The first time I ever went camping I was nineteen years old. My parents had moved to the Shenandoah Valley of Virginia and soon thereafter joined the legions of locals who camped out regularly. They purchased a cox camper – which is basically a tent on wheels – and became regulars. One of their favorite places was Camp Gerundo located at the foot of the Massanutten Mountain Peak. It was close to their home and Daddy’s job so they could set up camp even during the week. That way Daddy could easily drive into work and Mama could run home during the week and do their laundry if necessary. They were excited about their newly found freedom. I was still living in North Carolina at the time and they wanted me to join them as soon as I could get to the Shenandoah for a visit. At the very first opportunity they packed up and headed out with me tagging along.
We arrived at the Campground and after checking in they set their camper up in what they said was their favorite spot. We were essentially in the woods and all the “spots” looked the same to me but what did I know? Daddy and Mama worked in tandem setting up the camper, a large folding table with a camp stove and assorted supplies, folding chairs, and laying out a large indoor/outdoor rug. I was the “gopher” – AKA “go-for” person – just doing whatever I was told. When they had everything arranged to their liking they each settled into a folding chair and invited me to join them – which I did. I surveyed the scene. A circle of rocks surrounded an empty space where I assumed they would build a campfire. There was a large picnic table on our campsite within easy reach of the aluminum-folding table my parents had set up. Huge trees surrounded us. A soft breeze rustled the leaves as birds fluttered about, chirped, and sang. Occasionally I caught a brief glimpse of a squirrel or chipmunk moving on the ground or in the trees. I could hear other campers chatting or laughing at their campsites while others were just getting set up. The day was pleasant. The mountain air was fragrant with laurel blooms. We sat quietly enjoying the day. And we sat. And we sat. Until I ventured to ask, “Now what do we do?”
My parents laughed and said, “We’re doing it.”
“You mean this is it? This is camping?” I asked.
“Yes. This is it. What did you expect?” they returned.
“Well, I don’t know. I thought we’d chop firewood or something” I shrugged. They laughed and my daddy said,
“You can go gather sticks if you want to but we buy firewood down at the camp store.”
Oh, my. I sat there wondering what I had really expected from the adventure. Somewhere in the recesses of my mind I had pictured folks with backpacks and hiking gear. And I am sure there are many of those people around the country but as with everything else in life there are degrees and preferences. My parents had discovered the art of just being – which I have learned some folks never manage. Later I discovered that I could hike at this Campground and swim in the nearby lake. There was also singing some evenings if you wanted to participate or just listen. Sometimes there was music – usually guitar. Sometimes there was marshmallow roasting or making s’mores (a roasted marshmallow placed on top of a square of chocolate which is seated on a graham cracker and is gooey and delicious). There was also ghost story telling and general shenanigans. Mostly it was delightful.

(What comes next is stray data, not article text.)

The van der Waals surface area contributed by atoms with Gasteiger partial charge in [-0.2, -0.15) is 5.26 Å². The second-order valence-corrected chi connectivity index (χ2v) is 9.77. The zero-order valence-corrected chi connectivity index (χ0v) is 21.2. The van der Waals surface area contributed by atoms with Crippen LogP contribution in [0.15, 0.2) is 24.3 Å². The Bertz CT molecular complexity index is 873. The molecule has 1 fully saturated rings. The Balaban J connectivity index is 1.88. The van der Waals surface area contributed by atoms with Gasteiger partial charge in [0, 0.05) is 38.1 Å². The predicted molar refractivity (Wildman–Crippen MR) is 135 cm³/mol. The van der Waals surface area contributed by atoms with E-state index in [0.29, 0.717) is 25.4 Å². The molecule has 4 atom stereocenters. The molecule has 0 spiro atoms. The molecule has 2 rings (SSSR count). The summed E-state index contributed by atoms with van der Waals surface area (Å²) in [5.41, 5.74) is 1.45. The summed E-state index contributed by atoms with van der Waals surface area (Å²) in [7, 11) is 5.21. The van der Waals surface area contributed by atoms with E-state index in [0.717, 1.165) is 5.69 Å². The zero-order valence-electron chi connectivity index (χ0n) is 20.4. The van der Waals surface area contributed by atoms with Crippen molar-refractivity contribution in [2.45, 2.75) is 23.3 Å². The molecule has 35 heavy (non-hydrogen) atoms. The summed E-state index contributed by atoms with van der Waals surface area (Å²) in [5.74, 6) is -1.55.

The bathroom situation was lackluster in my opinion. There was a bathhouse that provided toilets and showers. They were clean and well kept but still it’s a public place – and even with the privacy measures……well, like I said, it’s a public place. So think on that. And there’s the having to go to the potty in the middle of the night. You have to take a flashlight because you need to watch where you’re stepping because of uneven ground, rocks, sticks and the like – not to mention snakes. And then there’s the rain factor when you have to go to the bathroom with an umbrella. And you have to go with an umbrella AND a flashlight if it’s the middle of the night. And for you folks who have never been camping let me point out that at night in the woods it is REALLY dark – meaning you can’t see your hand in front of your face, literally – unless there’s a full moon – in which case it’s eerily beautiful. So there’s that.
I guess you could say that I mostly liked camping but it had its downside, in my opinion. So I was still a fan when some years later I was married and my husband and I thought it would be fun to go camping at the beach for a summer vacation. My parents were generous people and were happy for us to borrow their camper for the trip. Another young couple joined us and off we went to a beach on the Carolina coast.